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Association of Genetic Testing Results With Mortality Among Women With Breast Cancer or Ovarian Cancer.
Kurian AW, Abrahamse P, Bondarenko I, Hamilton AS, Deapen D, Gomez SL, Morrow M, Berek JS, Hofer TP, Katz SJ, Ward KC. Association of Genetic Testing Results With Mortality Among Women With Breast Cancer or Ovarian Cancer. Journal of the National Cancer Institute. 2022 Feb 7; 114(2):245-253.
Breast cancer and ovarian cancer patients increasingly undergo germline genetic testing. However, little is known about cancer-specific mortality among carriers of a pathogenic variant (PV) in BRCA1/2 or other genes in a population-based setting.
Georgia and California Surveillance Epidemiology and End Results (SEER) registry records were linked to clinical genetic testing results. Women were included who had stages I-IV breast cancer or ovarian cancer diagnosed in 2013-2017, received chemotherapy, and were linked to genetic testing results. Multivariable Cox proportional hazard models were used to examine the association of genetic results with cancer-specific mortality.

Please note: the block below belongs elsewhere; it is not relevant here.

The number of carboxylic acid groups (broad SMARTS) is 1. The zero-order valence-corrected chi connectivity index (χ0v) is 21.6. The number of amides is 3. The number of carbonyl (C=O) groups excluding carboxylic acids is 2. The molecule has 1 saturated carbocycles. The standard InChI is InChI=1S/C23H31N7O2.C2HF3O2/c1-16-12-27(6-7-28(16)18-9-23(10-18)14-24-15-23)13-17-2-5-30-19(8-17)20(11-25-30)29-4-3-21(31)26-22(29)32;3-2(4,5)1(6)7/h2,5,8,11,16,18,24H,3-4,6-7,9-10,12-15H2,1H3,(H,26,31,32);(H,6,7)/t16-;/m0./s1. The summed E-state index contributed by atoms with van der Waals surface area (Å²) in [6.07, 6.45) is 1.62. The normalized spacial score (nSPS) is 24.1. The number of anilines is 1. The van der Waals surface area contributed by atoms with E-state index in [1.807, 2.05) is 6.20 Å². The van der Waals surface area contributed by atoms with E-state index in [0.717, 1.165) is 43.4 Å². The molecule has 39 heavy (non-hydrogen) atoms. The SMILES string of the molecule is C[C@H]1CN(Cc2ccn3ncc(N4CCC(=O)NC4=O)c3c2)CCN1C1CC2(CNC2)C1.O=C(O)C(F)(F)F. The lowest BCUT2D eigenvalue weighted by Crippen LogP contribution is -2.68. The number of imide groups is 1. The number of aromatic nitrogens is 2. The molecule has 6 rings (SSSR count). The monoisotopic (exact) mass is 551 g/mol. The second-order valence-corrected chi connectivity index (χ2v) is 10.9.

22 495 breast cancer and 4320 ovarian cancer patients were analyzed, with a median follow-up of 41?months. PVs were present in 12.7% of breast cancer patients with estrogen and/or progesterone receptor-positive, HER2-negative cancer, 9.8% with HER2-positive cancer, 16.8% with triple-negative breast cancer, and 17.2% with ovarian cancer. Among triple-negative breast cancer patients, cancer-specific mortality was lower with BRCA1 (hazard ratio [HR] = 0.49, 95% confidence interval [CI] = 0.35 to 0.69) and BRCA2 PVs (HR = 0.60, 95% CI = 0.41 to 0.89), and equivalent with PVs in other genes (HR = 0.65, 95% CI = 0.37 to 1.13), vs noncarriers. Among ovarian cancer patients, cancer-specific mortality was lower with PVs in BRCA2 (HR = 0.35, 95% CI = 0.25 to 0.49) and genes other than BRCA1/2 (HR = 0.47, 95% CI = 0.32 to 0.69). No PV was associated with higher cancer-specific mortality.
Among breast cancer and ovarian cancer patients treated with chemotherapy in the community, BRCA1/2 and other gene PV carriers had equivalent or lower short-term cancer-specific mortality than noncarriers. These results may reassure newly diagnosed patients, and longer follow-up is ongoing.